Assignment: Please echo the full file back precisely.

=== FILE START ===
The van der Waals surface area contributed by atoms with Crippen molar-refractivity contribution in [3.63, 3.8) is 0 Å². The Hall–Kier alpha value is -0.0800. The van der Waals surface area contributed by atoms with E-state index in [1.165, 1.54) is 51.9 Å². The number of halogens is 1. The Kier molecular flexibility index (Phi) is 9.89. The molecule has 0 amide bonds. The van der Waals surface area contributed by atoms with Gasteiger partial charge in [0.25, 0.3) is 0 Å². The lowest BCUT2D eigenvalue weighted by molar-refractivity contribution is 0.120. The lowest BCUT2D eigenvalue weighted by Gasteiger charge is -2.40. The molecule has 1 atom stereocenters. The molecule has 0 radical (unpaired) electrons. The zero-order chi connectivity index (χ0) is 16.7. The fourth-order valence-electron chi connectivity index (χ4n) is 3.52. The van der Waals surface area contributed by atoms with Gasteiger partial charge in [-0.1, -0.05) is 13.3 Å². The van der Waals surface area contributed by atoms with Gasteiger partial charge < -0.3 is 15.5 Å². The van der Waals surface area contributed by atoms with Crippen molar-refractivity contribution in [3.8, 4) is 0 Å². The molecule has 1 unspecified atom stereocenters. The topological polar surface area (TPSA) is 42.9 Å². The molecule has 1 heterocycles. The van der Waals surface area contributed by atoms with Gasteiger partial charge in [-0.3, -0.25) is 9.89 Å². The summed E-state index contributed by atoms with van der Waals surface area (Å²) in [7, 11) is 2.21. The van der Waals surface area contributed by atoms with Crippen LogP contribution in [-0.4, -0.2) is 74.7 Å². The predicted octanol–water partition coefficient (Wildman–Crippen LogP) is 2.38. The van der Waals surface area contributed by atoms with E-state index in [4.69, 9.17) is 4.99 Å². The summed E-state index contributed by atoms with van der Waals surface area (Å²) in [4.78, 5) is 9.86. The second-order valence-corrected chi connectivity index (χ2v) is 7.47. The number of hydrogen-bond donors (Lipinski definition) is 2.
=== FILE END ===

The van der Waals surface area contributed by atoms with Crippen molar-refractivity contribution in [3.63, 3.8) is 0 Å². The Hall–Kier alpha value is -0.0800. The van der Waals surface area contributed by atoms with E-state index in [1.165, 1.54) is 51.9 Å². The number of halogens is 1. The Kier molecular flexibility index (Phi) is 9.89. The molecule has 0 amide bonds. The van der Waals surface area contributed by atoms with Gasteiger partial charge in [0.25, 0.3) is 0 Å². The lowest BCUT2D eigenvalue weighted by molar-refractivity contribution is 0.120. The lowest BCUT2D eigenvalue weighted by Gasteiger charge is -2.40. The molecule has 1 atom stereocenters. The molecule has 0 radical (unpaired) electrons. The zero-order chi connectivity index (χ0) is 16.7. The fourth-order valence-electron chi connectivity index (χ4n) is 3.52. The van der Waals surface area contributed by atoms with Gasteiger partial charge in [-0.1, -0.05) is 13.3 Å². The van der Waals surface area contributed by atoms with Gasteiger partial charge < -0.3 is 15.5 Å². The van der Waals surface area contributed by atoms with Crippen molar-refractivity contribution in [3.8, 4) is 0 Å². The molecule has 1 unspecified atom stereocenters. The topological polar surface area (TPSA) is 42.9 Å². The molecule has 1 heterocycles. The van der Waals surface area contributed by atoms with Gasteiger partial charge in [-0.3, -0.25) is 9.89 Å². The summed E-state index contributed by atoms with van der Waals surface area (Å²) in [7, 11) is 2.21. The van der Waals surface area contributed by atoms with Crippen LogP contribution in [-0.4, -0.2) is 74.7 Å². The predicted octanol–water partition coefficient (Wildman–Crippen LogP) is 2.38. The van der Waals surface area contributed by atoms with E-state index in [4.69, 9.17) is 4.99 Å². The summed E-state index contributed by atoms with van der Waals surface area (Å²) in [4.78, 5) is 9.86. The second-order valence-corrected chi connectivity index (χ2v) is 7.47. The number of hydrogen-bond donors (Lipinski definition) is 2.